Hazards at Home – Burning Incense
Article by Bonita Tucker
While I was in my tiny photography room this weekend trying to take some smoke pictures, which involve quite a few sticks of incense, I began to wonder “just what is in this incense”? The weather was too cold to open a window so limited ventilation, plus any breeze would have ruined my photographs. Most incense is made from a combination of fragrant gums, resins, wood powders, herbs and spices, so what exactly are the health effects of breathing these in?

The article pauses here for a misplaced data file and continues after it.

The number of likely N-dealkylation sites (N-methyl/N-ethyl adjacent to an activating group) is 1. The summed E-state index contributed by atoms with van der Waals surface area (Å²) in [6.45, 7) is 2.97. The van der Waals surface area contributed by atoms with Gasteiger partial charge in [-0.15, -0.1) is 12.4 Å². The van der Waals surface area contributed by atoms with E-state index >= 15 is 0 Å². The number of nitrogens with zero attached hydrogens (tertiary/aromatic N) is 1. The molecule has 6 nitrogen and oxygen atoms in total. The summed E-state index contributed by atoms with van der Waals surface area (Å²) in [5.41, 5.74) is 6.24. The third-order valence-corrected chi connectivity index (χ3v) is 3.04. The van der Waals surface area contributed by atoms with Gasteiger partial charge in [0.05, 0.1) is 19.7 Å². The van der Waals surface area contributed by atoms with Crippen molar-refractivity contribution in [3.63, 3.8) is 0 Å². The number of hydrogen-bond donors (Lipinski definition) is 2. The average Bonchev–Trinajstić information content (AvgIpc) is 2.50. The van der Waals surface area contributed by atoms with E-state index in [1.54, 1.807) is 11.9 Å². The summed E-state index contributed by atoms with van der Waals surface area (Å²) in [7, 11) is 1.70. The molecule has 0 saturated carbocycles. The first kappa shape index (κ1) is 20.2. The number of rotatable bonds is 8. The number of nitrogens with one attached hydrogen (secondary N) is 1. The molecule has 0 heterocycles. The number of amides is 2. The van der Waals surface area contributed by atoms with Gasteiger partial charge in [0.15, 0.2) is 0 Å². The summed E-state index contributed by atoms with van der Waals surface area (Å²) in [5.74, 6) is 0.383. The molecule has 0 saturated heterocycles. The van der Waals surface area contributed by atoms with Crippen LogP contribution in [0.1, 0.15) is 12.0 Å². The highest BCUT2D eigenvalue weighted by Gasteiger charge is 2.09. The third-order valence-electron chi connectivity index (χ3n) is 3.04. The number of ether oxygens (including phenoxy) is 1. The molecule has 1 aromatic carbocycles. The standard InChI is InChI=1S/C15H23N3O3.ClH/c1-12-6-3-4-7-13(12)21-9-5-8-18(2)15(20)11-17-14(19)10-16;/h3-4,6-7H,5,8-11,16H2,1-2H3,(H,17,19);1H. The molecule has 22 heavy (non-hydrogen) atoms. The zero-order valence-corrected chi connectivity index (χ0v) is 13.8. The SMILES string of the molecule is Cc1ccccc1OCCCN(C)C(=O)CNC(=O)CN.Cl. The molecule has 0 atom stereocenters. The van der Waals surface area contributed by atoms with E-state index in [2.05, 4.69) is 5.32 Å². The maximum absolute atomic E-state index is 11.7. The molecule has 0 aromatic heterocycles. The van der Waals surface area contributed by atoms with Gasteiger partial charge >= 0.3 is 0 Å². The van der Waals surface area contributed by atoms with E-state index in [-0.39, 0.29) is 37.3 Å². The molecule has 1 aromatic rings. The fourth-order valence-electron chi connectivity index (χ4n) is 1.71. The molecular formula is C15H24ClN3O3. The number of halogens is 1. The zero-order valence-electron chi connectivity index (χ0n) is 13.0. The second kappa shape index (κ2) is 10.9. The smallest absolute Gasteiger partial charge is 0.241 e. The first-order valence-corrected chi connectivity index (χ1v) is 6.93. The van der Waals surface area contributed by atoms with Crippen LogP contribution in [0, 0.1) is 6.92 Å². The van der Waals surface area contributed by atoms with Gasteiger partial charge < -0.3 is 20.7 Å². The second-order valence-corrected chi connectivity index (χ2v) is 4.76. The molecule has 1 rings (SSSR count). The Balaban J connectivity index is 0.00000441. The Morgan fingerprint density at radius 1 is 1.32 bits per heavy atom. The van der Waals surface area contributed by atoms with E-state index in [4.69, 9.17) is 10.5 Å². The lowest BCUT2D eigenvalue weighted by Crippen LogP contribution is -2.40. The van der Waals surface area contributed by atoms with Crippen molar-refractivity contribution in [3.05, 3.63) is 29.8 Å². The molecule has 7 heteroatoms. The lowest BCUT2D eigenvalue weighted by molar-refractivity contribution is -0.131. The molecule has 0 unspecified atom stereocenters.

My research revealed some startling results;
Incense burning emits smoke containing particulate matter, gas products and other organic compounds and causes air pollution, airway disease and health problems. When incense smoke pollutants are inhaled, they cause airway dysfunction. Incense smoke is a risk factor for elevated cord blood IgE levels and has been indicated to cause allergic contact dermatitis. Incense smoke also has been associated with neoplasm….
What does that mean for us at home?
It is a good practice to keep the room well ventilated when burning incense – open a window or run a fan to dilute the indoor air pollutants and hence reduce the risk of exposure.